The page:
Now, to translate all this to ladder logic, we will follow a certain order of things:

  1. Gather the information for the interlocks
  2. Program the transitions
  3. Convert the step to a coil (I'll explain this as we go along)
  4. Program the outputs, timers and status in that step.

Let's see what it looks like in logic, step by step:

1. Gather information about interlocks:

As you can see, I have fantasized some conditions for this interlock.

2. Let's do the transitions, first Step 0 to Step 1:

I've introduced some variables here, 'CYL1_STEP', which is a DINT that we're going to use the separate bits of to indicate a step, and also 'CYL1_STEPNUMBER', another DINT, to store our step number in.

Step 1 to Step 0:

Now I use bit number 1 from our DINT called 'CYL1_STEP', to indicate that we're in Step 1, and I move a value of '0' into 'CYL1_STEPNUMBER', which will make us go back to Step 0 after the:

3. Conversion to coils.

This conversion to coils makes sure that every step is true for at least one PLC cycle after the transition. I use the value in 'CYL1_STEPNUMBER' to coil a certain bit in 'CYL1_STEP':

A little information on this one: because I latched the bit with an OTL instruction, I clear 'CYL1_STEP' first; to make sure we cannot have two steps at the same time. It is essential that not more than one-step can be active in one PLC cycle, and every step will be active for at least one PLC cycle at a time. You might have to read that last sentence a couple of times before its clear, but that is how it is.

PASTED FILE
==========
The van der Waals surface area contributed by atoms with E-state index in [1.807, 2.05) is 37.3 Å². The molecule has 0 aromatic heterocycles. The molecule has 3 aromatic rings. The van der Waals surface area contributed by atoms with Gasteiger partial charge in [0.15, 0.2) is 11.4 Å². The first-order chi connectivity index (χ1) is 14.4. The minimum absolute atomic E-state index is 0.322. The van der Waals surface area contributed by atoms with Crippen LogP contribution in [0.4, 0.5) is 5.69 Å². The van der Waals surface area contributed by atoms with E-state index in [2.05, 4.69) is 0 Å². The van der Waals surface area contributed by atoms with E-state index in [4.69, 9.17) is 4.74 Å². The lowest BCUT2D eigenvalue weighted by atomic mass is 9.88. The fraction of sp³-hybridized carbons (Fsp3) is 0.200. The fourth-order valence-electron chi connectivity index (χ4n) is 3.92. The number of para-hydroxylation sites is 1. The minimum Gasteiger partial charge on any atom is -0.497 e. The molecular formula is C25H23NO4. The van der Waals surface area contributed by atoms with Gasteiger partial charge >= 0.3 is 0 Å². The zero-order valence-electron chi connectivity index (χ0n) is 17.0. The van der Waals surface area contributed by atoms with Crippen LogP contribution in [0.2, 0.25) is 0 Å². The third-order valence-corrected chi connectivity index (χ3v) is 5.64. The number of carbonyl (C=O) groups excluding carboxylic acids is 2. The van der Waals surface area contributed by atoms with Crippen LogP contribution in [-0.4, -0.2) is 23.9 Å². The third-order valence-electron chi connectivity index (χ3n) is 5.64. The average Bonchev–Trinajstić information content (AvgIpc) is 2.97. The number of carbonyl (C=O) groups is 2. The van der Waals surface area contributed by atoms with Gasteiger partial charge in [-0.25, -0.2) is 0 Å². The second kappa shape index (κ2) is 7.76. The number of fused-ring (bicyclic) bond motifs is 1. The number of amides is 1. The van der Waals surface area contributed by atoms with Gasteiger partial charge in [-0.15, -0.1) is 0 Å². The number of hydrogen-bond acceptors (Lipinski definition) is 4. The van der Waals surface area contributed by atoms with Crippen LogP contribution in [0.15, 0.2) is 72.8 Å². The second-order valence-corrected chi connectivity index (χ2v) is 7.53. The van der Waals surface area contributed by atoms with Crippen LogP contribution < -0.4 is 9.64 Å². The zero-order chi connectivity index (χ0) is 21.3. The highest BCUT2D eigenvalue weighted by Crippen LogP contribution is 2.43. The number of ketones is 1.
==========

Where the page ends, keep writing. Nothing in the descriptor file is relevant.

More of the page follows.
Now we are ready to do something within these steps:

4. Program the outputs, timers and status for a step:

Let's do Step 0:

And then Step 1:

And that's all, really.

Of course, in real life, you'll have to program some more stuff after this, like a diagnostic in Step 1, to indicate that the cylinder did not reach it's 'OUT' position within a certain time, and the same for Step 0 if it does not reach the 'IN' position.

Another thing that might come in handy is a diagnostic to indicate that someone is pressing the pushbutton, but the interlocks are not ready yet, and I am sure you can come up with a lot more stuff like that. I am just trying to give you a basic idea of how to program an SFC real nice and clean in ladder logic, and more important, how to document them.

A typical Grafcet that you would use in a program could of course be exactly like this, but most of the time you are going to need some more complex structures. If people are interested in that, I might elaborate on it later. I could probably write a whole book on it, now I am thinking about it.

Similar but simpler . . .

In Allen-Bradley, I do something similar, but I believe simpler and easier to follow. For me, each Step and the conditions (transition) to proceed to the next step are on one rung, all self contained. I don't have a way to show you my code here, but I will try to describe it.

'If Cyl1_StepNumber EQU 0,' (parallel branch down here), XIC input_cyl1_in, OTE cyl1_status_in, (parallel branch back up here)

Parallel branch: XIC input_pushbutton, XIC cyl1_interlock, MOV 1 to cyl1_stepnumber.

That's all there is to step zero. Restated in English:
If cyl1_stepNumber = 0
..... under these conditions do such and such
..... when these other conditions, MOV 1 to the cyl1_stepNumber (thus ending the execution of this step).

Step 1 looks the same, with both cyl1_stepNumbers incremented by one.

This way only one of these rungs can run at a time, and you are not trying to keep cyl1_stepNumber and cyl1_step.x in sync all the time. Just use the same value for both.